Course Appetizer
Cuisine American
Prep Time 10 minutes
Cook Time 20 minutes
Total Time 30 minutes
Servings 16 halves
Calories 21kcal

Ingredients

  • 8 mini sweet peppers
  • 8 oz cream cheese
  • 1/2 cup green onion finely chopped (reserve a few pinches)
  • 2 tbsp garlic minced (or to taste)
  • 1 cup frozen spinach thawed, excess moisture removed, you can also finely chop fresh spinach
  • 2 tbsp cooking oil

Instructions

Prep Work

  • Let cream cheese soften at room temperature for 30-60 minutes.
  • If using frozen spinach, thaw at room temperature or in a skillet at low heat for a few minutes (according to package directions). Once thawed, place ~1 cup or a generous handful into a clean kitchen towel or paper towel, and wring out excess water over the sink. If using fresh spinach, finely chop ~1 cup.

Directions

  • Slice the cap off of each mini pepper and remove the inner core/seeds. Cut lengthwise.
  • Heat oil in a stove top pan. Lay each pepper-half skin side down and cook on med-high heat for a few minutes, until you get some charred marks.
  • While the peppers are cooking, add spinach, garlic, and all but a few pinches of the green onion to the cream cheese and mix well.
  • Remove the peppers from pan onto a cutting board and let cool just enough to be handled.
  • Use a spoon to scoop about 1 teaspoon of the cream cheese filling into each pepper-half.
  • Place the peppers in an oven safe dish and broil for 5 minutes.
  • Garnish with reserved chopped green onion.

Notes

I did mix the entire 8 oz block of cream cheese with the garlic, spinach, and green onion, and about half remained when I prepared only 8 mini peppers (16 halves). You could either double the peppers, or use the cream cheese mixture for something else (bagel, toast, sandwich spread, on top of salmon, cucumber bites, baked potato, pasta dish, roasted veggies, etc.). You could also get creative adding in any spices you prefer.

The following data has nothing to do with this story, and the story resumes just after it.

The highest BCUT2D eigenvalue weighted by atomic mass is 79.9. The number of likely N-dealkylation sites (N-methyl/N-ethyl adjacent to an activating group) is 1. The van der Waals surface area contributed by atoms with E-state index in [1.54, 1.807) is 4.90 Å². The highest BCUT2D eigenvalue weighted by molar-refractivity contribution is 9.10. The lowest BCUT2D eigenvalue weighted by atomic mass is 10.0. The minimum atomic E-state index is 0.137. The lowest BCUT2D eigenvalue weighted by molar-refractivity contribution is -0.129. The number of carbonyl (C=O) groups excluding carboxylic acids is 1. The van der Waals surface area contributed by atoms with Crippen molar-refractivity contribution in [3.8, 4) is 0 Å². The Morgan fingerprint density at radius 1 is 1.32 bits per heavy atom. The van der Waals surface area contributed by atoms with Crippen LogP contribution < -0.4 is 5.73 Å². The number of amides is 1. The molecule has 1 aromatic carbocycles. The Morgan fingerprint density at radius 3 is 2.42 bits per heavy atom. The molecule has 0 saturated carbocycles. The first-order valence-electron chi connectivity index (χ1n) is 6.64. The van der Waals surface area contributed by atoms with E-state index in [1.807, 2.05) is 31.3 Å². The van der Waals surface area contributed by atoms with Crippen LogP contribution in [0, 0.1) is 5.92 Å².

Nutrition

Calories: 21kcal | Carbohydrates: 1.5g | Protein: 1g | Fat: 1g


Please note that the nutritional information may vary depending
on the specific brands of products used. We encourage everyone to check specific
product labels in calculating the exact nutritional information.

Garlic Cream Cheese and Spinach Roasted Mini Sweet Peppers Recipe

Source: diabetesdaily.com

Peanut Butter Granola

This content originally appeared on ForGoodMeasure. Republished with permission.

I really enjoy peanut butter and I really adore history. That said, I like to think of Peanut Butter Granola as the perfect blend of my two passions. While traditional versions tend to be carb-laden & overly-sweetened, my recipe is a protein power-house relying on raw peanuts and creamy peanut butter to deliver crunch and flavor. If you ask me, it’s the perfect snack while reading up on granola’s origin & history, which I might add, dates back to the 1800s.

peanut butter granola

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Peanut Butter Granola

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This recipe is a protein power-house relying on raw peanuts and creamy peanut butter to deliver crunch and flavor.
Course Snack
Cuisine American
Keyword Peanut Butter
Prep Time 15 minutes
Cook Time 35 minutes
Total Time 50 minutes
Servings 12 1/2 cups
Calories 388kcal

Ingredients

  • 1 ½ cups unsalted almonds